Women protesters have been at the forefront of escalating protests in Iran and have been burning headscarves after the death in custody of a woman detained for violating hijab laws.
The demonstrations continued for five successive nights and reached various towns and cities. Mahsa Amini died in hospital on Friday after spending three days in a coma.
In Sari, north of Tehran, large crowds cheered as women set their hijabs on fire in defiant acts of protest.
Ms Amini was arrested in the capital last week by Iran’s morality police, accused of violating the law that requires women to cover their hair with a hijab or headscarf, and their arms and legs with clothing. baggy
She fell into a coma shortly after collapsing in a detention centre.
There were reports that police beat Ms Amini’s head with a baton and banged her head against one of their vehicles, Acting UN High Commissioner for Human Rights Nada al-Nashif said.
The police have denied that she was mistreated and said she suffered “sudden heart failure”. Ms Amini’s family has said she was fit and healthy.
The 22-year-old was from Kurdistan Province in western Iran, where three people were killed on Monday as security forces opened fire on protesters.
“Mahsa Amini’s tragic death and allegations of torture and ill-treatment must be promptly, impartially and effectively investigated by an independent competent authority that ensures, in particular, that her family has access to justice and truth,” Ms Nashif said.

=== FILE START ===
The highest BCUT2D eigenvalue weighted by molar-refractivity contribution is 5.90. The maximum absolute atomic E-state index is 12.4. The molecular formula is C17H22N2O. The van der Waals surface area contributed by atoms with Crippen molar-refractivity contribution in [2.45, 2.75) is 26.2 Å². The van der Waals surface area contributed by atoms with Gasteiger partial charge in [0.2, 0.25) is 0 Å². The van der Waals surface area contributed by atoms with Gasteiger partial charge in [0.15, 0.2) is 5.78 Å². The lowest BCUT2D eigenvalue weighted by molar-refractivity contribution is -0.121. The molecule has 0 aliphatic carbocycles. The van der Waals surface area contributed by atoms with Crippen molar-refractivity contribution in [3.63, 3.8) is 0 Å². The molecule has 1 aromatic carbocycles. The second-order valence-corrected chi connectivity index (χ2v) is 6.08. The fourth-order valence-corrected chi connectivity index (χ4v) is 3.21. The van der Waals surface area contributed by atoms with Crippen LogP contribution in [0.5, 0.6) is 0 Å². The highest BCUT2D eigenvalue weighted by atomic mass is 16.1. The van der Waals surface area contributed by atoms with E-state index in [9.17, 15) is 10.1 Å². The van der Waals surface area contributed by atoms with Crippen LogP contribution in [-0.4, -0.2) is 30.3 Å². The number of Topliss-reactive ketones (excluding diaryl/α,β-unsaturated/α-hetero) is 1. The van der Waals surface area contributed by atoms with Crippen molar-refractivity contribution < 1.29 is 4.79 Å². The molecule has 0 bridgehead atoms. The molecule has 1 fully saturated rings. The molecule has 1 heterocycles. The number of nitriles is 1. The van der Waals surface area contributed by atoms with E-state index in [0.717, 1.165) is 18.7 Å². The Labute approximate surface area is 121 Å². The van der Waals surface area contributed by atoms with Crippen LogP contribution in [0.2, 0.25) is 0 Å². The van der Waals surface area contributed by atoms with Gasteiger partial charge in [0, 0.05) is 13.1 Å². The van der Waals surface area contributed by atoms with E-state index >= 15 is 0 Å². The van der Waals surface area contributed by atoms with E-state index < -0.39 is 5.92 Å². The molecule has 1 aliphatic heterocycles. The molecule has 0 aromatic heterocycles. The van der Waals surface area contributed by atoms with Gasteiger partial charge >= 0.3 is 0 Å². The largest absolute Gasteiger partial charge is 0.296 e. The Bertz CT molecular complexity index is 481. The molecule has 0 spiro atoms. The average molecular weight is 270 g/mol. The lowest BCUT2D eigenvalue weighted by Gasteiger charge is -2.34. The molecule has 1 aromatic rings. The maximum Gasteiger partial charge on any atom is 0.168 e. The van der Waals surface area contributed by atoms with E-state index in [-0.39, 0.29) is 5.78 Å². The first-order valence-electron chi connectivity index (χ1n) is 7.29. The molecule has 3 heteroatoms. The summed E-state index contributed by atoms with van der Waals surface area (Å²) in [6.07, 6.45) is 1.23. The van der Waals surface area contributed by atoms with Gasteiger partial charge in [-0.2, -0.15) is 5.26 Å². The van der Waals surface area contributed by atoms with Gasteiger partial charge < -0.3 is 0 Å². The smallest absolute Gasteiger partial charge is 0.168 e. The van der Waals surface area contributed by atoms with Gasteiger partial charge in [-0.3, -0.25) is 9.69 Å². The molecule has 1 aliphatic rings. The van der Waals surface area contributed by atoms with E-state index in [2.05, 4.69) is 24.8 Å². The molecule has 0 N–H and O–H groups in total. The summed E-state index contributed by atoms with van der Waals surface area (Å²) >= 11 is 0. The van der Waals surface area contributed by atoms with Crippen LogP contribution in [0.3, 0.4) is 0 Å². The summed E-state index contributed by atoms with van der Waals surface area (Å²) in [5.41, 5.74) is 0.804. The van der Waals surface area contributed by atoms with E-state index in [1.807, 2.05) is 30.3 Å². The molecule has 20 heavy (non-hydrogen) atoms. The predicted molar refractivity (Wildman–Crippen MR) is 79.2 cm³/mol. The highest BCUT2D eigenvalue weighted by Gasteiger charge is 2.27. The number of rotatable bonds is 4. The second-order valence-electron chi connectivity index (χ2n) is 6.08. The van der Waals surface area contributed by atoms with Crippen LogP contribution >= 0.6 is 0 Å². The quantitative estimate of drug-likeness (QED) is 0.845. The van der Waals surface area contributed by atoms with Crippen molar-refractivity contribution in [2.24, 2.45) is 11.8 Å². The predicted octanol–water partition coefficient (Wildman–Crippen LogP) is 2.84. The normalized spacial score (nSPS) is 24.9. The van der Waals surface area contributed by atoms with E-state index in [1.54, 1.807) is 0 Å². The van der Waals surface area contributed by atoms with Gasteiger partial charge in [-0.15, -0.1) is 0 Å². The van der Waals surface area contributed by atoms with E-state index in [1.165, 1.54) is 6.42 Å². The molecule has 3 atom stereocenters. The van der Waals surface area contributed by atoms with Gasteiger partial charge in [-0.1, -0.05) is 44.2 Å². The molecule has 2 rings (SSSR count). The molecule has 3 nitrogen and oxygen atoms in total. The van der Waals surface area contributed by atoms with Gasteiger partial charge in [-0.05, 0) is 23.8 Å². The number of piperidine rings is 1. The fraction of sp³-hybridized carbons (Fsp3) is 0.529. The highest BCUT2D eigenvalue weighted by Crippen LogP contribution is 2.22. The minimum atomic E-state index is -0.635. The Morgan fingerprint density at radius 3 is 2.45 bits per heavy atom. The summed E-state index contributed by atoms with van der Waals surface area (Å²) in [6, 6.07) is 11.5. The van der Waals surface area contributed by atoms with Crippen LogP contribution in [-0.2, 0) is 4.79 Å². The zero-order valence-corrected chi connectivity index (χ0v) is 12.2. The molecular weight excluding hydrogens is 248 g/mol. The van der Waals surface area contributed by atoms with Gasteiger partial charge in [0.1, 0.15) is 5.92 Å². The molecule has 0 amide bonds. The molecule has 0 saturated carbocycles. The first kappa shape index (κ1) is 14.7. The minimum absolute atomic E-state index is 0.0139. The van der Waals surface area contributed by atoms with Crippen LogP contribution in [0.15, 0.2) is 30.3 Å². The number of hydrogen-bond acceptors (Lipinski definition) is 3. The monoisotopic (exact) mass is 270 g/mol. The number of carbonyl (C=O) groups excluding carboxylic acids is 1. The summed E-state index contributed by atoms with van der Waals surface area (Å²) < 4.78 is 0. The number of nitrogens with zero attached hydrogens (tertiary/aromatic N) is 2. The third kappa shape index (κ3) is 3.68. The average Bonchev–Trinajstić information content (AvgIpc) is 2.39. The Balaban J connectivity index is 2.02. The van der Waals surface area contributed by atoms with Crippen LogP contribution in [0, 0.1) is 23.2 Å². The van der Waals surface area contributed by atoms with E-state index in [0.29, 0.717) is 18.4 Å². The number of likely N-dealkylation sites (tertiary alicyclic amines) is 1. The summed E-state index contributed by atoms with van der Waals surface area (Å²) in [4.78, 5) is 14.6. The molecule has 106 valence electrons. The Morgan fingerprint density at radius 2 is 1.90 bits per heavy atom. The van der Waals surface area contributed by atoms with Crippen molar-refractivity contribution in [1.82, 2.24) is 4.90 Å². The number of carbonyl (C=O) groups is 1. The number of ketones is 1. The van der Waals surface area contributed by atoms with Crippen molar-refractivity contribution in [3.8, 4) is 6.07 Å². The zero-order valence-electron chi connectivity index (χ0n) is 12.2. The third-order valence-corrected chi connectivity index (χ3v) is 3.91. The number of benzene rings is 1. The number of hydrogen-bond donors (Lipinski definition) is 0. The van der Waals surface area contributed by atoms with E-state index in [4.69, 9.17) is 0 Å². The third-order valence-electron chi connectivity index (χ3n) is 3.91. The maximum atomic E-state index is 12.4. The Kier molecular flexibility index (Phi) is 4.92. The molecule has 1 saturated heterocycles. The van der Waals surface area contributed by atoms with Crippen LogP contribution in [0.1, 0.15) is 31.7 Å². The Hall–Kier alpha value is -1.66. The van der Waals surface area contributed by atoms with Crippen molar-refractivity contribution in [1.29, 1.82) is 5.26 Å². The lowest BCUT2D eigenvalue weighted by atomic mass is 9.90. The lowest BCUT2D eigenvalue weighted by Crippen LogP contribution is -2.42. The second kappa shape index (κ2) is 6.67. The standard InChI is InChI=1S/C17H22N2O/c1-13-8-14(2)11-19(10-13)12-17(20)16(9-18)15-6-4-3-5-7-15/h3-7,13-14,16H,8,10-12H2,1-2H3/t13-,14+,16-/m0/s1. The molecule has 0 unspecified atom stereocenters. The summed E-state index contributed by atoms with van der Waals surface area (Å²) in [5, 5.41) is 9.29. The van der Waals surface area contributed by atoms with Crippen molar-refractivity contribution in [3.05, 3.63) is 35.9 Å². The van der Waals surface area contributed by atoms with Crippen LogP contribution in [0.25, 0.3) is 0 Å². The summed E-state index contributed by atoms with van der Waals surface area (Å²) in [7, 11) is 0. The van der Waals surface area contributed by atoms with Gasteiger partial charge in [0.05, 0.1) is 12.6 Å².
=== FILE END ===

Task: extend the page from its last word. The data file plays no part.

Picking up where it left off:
She noted that the UN had received “numerous, and verified, videos of violent treatment of women” as morality police expanded their street patrols in recent months to crack down on those perceived to be wearing “loose hijab”.
“The authorities must stop targeting, harassing, and detaining women who do not abide by the hijab rules,” she added, calling for their repeal.
An aide to Iran’s Supreme Leader Ayatollah Ali Khamenei paid a visit to Ms Amini’s family on Monday and told them that “all institutions will take action to defend the rights that were violated”, state media reported.
Senior MP Jalal Rashidi Koochi criticised the morality police, saying the force was a “mistake” as it had only produced “loss and damage” for Iran.
Ms Nashif also condemned “the reported unnecessary or disproportionate use of force” against the thousands of people who have taken part in protests against the morality police and the hijab since Mahsa Amini’s death.
Hengaw, a Norway-based organisation that monitors human rights in predominantly Kurdish areas, said 38 people were injured on Saturday and Sunday when riot police fired live ammunition, rubber bullets and tear gas at protests in Saqez and Sanandaj, the capital of Iran’s Kurdistan province.
The group reported that three male protesters were shot and killed in clashes with security forces on Monday – one in Saqez and two others in the towns of Divandarreh and Dehgolan – as the unrest escalated. It had previously reported the second man’s death in Divandarreh, but relatives said he was in critical condition in hospital.